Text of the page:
WASHINGTON — House lawmakers advanced plans to increase veterans’ access to private-sector doctors, expand caregiver stipends to more former military families and increase medical marijuana research for veterans care in a flurry of votes before the House Veterans’ Affairs Committee on Tuesday.
Together, the moves represent a major step forward on multiple controversial veterans issues on Capitol Hill even as the Department of Veterans Affairs faces an uncertain future with its leadership.
Former VA Secretary David Shulkin was fired by President Donald Trump via Twitter in March. Four weeks later, Trump’s pick to replace him, Rear Adm. Ronny Jackson, withdrew his nomination amid controversy over his professional conduct.
Although expressing concerns about what those moves mean for larger VA planning, lawmakers said they cannot afford to wait for those leadership issues to settle before acting on a host of legislative reforms. Tuesday’s mark-up sets the stage for a robust legislative package of VA measures to possibly pass through Congress and become law by Memorial Day.
The most controversial of the measures was the VA MISSION Act, a community care overhaul plan that has been among the committee’s and White House’s top priorities for the last 15 months. It passed the committee by a 20-2 vote, with the opposition coming the top two Democrats on the panel.
But the omnibus veterans policy measure is expected to see strong Democratic support in the Senate if it passes out of the full House in coming weeks. More than three-dozen veterans groups endorsed the measure, and Trump a day earlier said he supports the idea.
It includes plans to consolidate seven different community care programs into a single new veterans health care plan, one that would allow more private-sector access for veterans at the federal government’s expense.
It would also keep VA administrators as the central care coordinator for veteran patients and add $5.2 billion in new funding for the VA Choice program, which is set to run out of funding by the end of the month. That program would be phased out over the next year as the other consolidation work progresses.
Republican lawmakers added to the measure a plan to expand caregiver stipends to older generations and launch a multi-year review of VA facilities, with an eye toward shutting down locations in a style similar to the military base closing rounds.
Committee Chairman Rep. Phil Roe, R-Tenn., said he was disappointed the measure did not receive unanimous approval, given support for the individual aspects of the bill. Six Democratic amendments were dismissed before the vote, all of which Roe said would have jeopardized the long-term prospects of the measure.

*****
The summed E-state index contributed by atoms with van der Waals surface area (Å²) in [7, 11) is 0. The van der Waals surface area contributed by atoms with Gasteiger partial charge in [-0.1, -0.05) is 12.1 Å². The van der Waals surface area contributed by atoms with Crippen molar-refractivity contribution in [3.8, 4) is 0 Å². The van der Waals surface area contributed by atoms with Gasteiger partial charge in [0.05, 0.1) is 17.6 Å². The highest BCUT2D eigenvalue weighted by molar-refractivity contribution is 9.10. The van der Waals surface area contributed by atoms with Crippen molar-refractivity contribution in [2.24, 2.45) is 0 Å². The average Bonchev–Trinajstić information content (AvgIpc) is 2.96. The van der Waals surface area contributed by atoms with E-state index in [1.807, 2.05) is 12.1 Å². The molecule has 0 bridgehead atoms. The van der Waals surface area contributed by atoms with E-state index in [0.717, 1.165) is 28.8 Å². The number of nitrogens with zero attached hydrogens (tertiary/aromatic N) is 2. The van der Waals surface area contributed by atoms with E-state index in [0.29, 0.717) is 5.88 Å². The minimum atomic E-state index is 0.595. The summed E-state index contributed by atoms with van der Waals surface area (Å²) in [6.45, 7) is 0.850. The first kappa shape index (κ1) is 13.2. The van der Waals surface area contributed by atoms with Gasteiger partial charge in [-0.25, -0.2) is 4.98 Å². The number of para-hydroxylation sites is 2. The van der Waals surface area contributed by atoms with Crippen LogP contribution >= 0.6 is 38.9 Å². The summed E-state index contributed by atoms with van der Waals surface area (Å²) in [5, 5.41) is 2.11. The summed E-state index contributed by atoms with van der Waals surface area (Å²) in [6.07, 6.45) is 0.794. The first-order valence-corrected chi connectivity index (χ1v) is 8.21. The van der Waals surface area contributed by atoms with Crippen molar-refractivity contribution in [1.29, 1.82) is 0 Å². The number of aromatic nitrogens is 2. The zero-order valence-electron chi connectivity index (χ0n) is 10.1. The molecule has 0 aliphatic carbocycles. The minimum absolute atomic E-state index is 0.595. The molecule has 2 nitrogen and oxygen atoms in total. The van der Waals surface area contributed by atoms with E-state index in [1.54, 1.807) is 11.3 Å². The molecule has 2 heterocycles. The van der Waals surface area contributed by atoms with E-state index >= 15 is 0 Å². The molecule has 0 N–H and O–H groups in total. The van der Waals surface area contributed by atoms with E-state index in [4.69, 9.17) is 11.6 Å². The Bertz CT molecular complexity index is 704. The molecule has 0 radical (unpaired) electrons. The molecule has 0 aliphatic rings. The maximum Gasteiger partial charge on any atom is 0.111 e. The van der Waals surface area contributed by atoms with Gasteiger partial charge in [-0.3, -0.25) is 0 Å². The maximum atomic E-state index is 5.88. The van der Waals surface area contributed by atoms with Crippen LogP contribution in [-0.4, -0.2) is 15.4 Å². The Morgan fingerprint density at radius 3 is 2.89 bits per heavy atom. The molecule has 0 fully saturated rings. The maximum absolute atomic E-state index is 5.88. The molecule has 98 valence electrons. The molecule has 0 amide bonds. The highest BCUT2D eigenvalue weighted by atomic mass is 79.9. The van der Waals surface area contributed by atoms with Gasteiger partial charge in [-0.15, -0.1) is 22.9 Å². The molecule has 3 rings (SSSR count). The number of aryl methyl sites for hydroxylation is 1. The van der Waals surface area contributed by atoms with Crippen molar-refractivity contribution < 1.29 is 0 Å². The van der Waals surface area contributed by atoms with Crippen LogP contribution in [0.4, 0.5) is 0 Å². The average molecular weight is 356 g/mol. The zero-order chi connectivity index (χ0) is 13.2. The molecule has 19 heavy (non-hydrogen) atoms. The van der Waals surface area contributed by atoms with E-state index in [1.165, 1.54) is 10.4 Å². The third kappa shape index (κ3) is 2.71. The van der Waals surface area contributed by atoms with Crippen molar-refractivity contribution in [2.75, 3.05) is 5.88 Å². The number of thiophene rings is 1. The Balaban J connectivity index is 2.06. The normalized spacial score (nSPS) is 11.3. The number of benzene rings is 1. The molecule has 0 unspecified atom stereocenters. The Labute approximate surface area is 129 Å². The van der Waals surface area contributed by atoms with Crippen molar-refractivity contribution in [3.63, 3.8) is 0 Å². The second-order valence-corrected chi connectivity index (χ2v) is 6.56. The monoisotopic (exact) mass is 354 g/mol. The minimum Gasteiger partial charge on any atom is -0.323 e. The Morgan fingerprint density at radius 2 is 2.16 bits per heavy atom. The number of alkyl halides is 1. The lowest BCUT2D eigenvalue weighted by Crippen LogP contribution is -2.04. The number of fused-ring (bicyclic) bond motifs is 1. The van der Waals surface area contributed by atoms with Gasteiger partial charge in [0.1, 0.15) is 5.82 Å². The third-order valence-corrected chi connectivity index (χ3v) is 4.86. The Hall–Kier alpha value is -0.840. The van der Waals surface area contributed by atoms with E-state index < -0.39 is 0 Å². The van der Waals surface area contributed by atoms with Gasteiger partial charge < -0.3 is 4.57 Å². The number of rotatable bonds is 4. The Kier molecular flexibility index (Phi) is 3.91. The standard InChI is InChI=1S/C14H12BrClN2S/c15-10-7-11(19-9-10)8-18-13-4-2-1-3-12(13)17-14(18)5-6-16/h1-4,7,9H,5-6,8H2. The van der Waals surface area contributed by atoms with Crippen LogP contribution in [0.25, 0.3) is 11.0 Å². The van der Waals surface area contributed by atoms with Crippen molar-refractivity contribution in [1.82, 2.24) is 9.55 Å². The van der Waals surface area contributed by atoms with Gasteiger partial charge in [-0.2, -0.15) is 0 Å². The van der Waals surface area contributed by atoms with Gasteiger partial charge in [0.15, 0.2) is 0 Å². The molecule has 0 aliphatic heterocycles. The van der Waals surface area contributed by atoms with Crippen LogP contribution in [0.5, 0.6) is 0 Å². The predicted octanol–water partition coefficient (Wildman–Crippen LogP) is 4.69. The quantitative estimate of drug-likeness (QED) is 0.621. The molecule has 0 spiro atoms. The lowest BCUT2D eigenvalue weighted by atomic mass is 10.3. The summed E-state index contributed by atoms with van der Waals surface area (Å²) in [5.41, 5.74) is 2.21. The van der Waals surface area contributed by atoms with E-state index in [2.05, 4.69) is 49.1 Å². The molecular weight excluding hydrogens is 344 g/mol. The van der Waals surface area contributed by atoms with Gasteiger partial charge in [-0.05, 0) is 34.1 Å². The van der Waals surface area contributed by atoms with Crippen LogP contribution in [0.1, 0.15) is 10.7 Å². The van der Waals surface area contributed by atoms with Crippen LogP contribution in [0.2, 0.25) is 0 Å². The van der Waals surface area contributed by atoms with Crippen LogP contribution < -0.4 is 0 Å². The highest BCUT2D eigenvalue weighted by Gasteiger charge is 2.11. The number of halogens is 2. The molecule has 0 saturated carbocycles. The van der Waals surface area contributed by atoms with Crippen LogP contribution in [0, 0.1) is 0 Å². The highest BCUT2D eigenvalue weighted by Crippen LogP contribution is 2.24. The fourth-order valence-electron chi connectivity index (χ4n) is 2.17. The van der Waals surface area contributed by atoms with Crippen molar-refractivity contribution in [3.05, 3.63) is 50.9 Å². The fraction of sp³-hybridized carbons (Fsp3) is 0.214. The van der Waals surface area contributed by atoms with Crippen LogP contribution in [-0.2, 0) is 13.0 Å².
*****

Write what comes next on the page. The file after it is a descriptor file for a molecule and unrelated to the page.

But committee’s ranking member Reps. Tim Walz., D-Minn., and Mark Takano, D-Calif., said they had concerns about the scope of the asset review and last-minute moves by the White House on the deal.
In addition to that bill, the committee also passed an array of other measures that could be voted by both chambers before the summer:
** Medical marijuana: Under another bill that received unanimous support from the committee, Congress would clarify VA’s ability to research medical cannabis as an alternative treatment for a host of veterans’ injuries and require regular reports on that work.
VA officials have said in recent years that federal rules regarding medical marijuana research have limited their ability to examine the drug. Lawmakers are hopeful the new measure will silence those concerns and provide definitive data on whether the drug can be helpful to suffering veterans.
** “Blue Water” Navy veterans: The committee unanimously approved a bill to expand benefits to about 90,000 veterans who served aboard ships off the coast of Vietnam during that war, but have not been able to conclusively prove exposure to Agent Orange during their time in the ranks.
To pay for the $1.1 billion cost over 10 years, the measure would add a new fee of about $35 a year to VA home loans.
** Women veterans: Committee members also unanimously backed legislation to provide more oversight into VA’s programs for women veterans, including annual reports on outreach and shortfalls in sex-specific medical care.
The work would also include a closer examination of community care options for women veterans, and whether those private-sector services are providing better or worse treatment for those patients.